After entrusting the Pentagon Papers with New York Times reporter Neil Sheehan, the Times began publishing excerpts on June 31, 1971, without Ellsberg’s prior consent. Ellsberg also provided the Washington Post and other outlets with the papers, which published excerpts.
While the Times and the Post have long practiced follow-the-flag journalism, the fourth estate was still not yet quite the stenographers for the State Department and mouthpieces for the security agencies that they are now.
And today, unlike Fulbright and especially McGovern who were questioning the Vietnam War effort, not a single Democrat in either house opposes a war in Ukraine that is heading toward a nuclear exchange. Oddly, the contemporary politicians that could most nearly pass for peaceniks on Capitol Hill are far-right Republicans.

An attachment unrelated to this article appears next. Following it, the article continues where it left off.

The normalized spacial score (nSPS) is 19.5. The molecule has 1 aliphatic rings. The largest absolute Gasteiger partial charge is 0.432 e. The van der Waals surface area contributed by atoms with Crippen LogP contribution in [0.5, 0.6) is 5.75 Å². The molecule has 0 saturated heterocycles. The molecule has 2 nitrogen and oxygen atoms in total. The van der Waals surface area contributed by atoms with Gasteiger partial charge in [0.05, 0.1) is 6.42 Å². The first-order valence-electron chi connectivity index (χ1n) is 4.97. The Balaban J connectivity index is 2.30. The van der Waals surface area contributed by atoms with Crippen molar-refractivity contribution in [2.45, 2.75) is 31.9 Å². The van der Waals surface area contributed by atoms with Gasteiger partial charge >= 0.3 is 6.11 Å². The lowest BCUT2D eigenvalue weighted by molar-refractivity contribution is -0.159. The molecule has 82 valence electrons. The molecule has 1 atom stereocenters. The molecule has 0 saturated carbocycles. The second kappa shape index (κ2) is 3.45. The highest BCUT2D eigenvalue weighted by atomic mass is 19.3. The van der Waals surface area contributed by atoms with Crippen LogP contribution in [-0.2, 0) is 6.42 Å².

Once the Pentagon Papers went public, Ellsberg went on the lamb, precipitating the largest FBI “manhunt” since the Lindbergh kidnapping of 1932. But the feds never caught him. After thirteen days, Ellsberg simply turned himself in.
Such a hide-and-seek scenario would be impossible these days with our every move recorded on ubiquitous surveillance cameras. Eluding the 21st century police state is no longer an option.
Case dismissed due to government misconduct
Ellsberg went to trial on January 3, 1973, charged with theft and conspiracy under the 1917 Espionage Act. He faced 115 years in prison.